Do you feel pain and stiffness by the end of your working day?
Secondly, do you spend a large part of your day at a desk?
Sedentary life is more and more common for many of us and it is not helping our levels of fitness and overall health. This blog will focus on some of the correct desk ergonomics advised to avoid potential headaches, neck pain and low back pain.
Is your chair right for you?
Does your chair have all the functions necessary? The seat should swivel, go up and down and tilt forwards (approximately 10 degrees). The back of the chair should give good low back support and comfort. When sitting the angle at your knees should be at 90 degrees in relation to the floor. Some may need a foot rest to achieve this. Arm rests are also recommended.
If is it available in your office, consider the option of using sit-stand desk. Varying your position throughout the day is the best option, if available to you. Click here to check out an AWESOME book guiding you on this transition.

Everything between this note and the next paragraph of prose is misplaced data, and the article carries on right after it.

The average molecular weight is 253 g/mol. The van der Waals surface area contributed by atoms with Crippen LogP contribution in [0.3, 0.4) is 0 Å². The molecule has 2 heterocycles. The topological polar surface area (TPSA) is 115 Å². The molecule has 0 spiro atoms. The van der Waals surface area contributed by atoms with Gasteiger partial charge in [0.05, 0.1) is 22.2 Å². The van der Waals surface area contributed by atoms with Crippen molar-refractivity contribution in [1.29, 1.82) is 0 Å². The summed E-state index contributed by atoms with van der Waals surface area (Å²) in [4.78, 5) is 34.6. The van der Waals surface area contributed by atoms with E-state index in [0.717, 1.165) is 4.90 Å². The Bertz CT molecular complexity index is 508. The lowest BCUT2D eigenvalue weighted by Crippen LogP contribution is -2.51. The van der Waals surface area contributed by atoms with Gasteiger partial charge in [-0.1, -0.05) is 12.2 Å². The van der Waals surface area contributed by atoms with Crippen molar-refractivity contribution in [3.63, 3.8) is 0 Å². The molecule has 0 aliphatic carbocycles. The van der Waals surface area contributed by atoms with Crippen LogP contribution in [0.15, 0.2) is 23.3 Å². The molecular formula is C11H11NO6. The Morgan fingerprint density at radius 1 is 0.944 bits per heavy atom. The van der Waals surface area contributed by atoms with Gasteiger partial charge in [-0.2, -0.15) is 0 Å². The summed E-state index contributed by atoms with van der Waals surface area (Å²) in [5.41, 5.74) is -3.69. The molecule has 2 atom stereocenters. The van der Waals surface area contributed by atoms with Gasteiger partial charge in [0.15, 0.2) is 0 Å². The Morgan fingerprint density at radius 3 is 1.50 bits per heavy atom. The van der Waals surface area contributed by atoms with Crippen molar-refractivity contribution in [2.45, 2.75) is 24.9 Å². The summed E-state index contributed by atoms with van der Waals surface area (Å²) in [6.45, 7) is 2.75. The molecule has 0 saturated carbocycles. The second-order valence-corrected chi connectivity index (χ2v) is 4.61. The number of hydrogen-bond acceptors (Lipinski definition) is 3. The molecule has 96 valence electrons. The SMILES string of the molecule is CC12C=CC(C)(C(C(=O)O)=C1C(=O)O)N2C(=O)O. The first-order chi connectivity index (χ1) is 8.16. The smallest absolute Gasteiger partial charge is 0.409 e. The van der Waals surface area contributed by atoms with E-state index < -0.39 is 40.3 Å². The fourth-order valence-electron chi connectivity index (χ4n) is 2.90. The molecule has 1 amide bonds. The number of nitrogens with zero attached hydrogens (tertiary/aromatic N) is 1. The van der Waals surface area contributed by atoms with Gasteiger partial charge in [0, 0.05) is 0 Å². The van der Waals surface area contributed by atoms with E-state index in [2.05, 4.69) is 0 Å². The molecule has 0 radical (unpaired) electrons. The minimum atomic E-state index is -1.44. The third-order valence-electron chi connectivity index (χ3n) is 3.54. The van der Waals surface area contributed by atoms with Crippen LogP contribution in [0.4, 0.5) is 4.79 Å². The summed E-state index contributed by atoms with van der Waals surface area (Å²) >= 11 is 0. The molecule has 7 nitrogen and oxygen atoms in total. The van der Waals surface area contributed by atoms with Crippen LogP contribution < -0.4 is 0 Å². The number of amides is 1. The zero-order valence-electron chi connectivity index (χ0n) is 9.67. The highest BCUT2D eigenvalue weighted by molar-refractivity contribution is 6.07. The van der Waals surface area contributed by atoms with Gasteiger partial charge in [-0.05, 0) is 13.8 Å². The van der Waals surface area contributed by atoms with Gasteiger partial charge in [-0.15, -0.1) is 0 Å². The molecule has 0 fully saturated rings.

How about using a gym ball?
A yoga or wellness ball helps to improve your natural posture and forces your body to make small but continual readjustments to your seating position. The ball helps you to capitalise on your body’s natural propensity to slowly burn calories throughout your working day. This option of a yoga/wellness ball in place of a chair is a particular favourite of mine.
We need to do everything possible to combat the sedentary life that we’ve adopted. Not just in work but at home too.
Have a think about how much time you spend sitting each day. Many of us are sitting for our commute or drive to work. Then sitting for perhaps seven or eight hours at work and finally at home in front of the telly.
If, despite your best efforts, you find yourself putting up with shoulder pain, neck or back pain after your work day, hands-on gentle care at NBH make be suitable for you. Supporting your recovery and allowing you to live a happier, healthier life. Contact the clinic here or on 087 1815007 to arrange your first visit.
Remember, addressing a problem sooner rather than later is best.
Hopefully you find the general information in this blog informative and helpful, however it is not intended to replace medical advice and should not be used as such.